“Meritor encourages the use of split systems, particularly for the cost conscious fleet,” Watterson says. “Split system specifications do not reduce overall performance for the vehicle. However, it is important to ensure that all tractor and trailer brakes are serviced to the original OEM specifications.”
Bendix’s McComsey notes that while any combination of disc and drum brakes between the tractor and trailer will provide adequate performance and meet FMVSS stopping requirements, ADBs on tractor and trailer are the optimal combination.
“This will provide the greatest level of brake performance by virtually eliminating brake fade, providing the shortest stopping distances and extending brake friction life compared to drum brakes,” he says.
Despite the general consensus that air disc brakes are better for performance, adoption rates for ADBs, though increasing, remain low for tractors—and growth is even slower for trailer brakes. So why is that?
Meritor’s Watterson offers up a simple explanation. “Traditionally, an average fleet purchases and operates more trailers than tractors each year,” he notes. “Therefore, the initial investment cost for disc brakes on tractors has been lower than on trailers. However, as the price of disc brakes continues to become cost-competitive and the awareness of the technology and benefits of disc brakes is more widely shared, we expect more fleet owners to spec disc brakes on both tractors and trailers.”
Like Watterson, Hendrickson’s Wittlinger sees the longer trade cycles for trailers versus tractors (seven years or more for trailers as opposed to five years or less for tractors) as the main culprit behind the slower adoption of disc brakes on trailers.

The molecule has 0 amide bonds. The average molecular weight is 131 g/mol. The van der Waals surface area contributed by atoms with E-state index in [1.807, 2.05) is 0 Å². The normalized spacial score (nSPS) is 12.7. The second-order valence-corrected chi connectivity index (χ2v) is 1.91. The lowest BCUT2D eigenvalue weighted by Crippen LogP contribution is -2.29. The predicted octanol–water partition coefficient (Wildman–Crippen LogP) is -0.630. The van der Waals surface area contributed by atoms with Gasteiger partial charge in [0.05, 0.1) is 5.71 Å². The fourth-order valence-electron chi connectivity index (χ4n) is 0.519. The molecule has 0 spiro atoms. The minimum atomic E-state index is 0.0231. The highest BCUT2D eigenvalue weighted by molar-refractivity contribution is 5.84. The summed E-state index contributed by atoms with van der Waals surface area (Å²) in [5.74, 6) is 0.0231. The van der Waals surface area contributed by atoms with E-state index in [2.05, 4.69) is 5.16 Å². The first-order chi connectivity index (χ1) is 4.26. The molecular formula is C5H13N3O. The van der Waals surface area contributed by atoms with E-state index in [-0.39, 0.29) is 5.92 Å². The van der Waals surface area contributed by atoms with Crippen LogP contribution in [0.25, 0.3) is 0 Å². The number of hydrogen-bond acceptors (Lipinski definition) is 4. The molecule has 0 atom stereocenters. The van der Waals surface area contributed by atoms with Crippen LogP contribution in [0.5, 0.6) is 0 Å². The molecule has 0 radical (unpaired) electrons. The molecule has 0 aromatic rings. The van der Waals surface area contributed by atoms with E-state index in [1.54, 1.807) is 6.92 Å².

“Air disc brake and wheel-end maintenance costs will be different for first owners, and fleets will need to weigh these factors carefully to determine whether ADB is a good fit for their fleet,” he says. “In the end, the disc brake has proven to be a more effective product for this wheel position, so this has been driving penetration on tractors.”
“The industry has already arrived at a point where air disc brakes are standard on certain truck models,” SAF-Holland’s Hicks says. “This trend will likely continue to expand as more OEMs respond to market demand. The trailer OEMs have been more hesitant; however, we foresee new van and specialty models being brought to market with ADBs as standard and drums as a deduct option.”
Hicks says that the transition for ADBs to become standard for all truck and trailers is dependent upon the fleet as the truck and trailer OEMs will meet their demands driven by each fleet’s cost/benefit analysis related to ADB. “As market penetration continues to grow and economies of scale come further into play for suppliers,” he says, “the additional cost for ADBs will continue to be reduced, accelerating continued penetration of ADB into the market.”
Stemco’s Geist notes that fleets generally find it easier to tolerate the added cost and mass of ADB systems on tractors rather than trailers. “Trailers, except for specialty units, tend to be more cost- and weight-sensitive,” he points out. “Every pound that is eliminated from the vehicle can be converted into revenue-producing cargo. Lifecycle costs of ADBs are also still being evaluated and can vary greatly depending on vocation and other variables. As experience with ADB applications and performance is gained and compared with S-Cam brakes, the best value proposition will prevail.”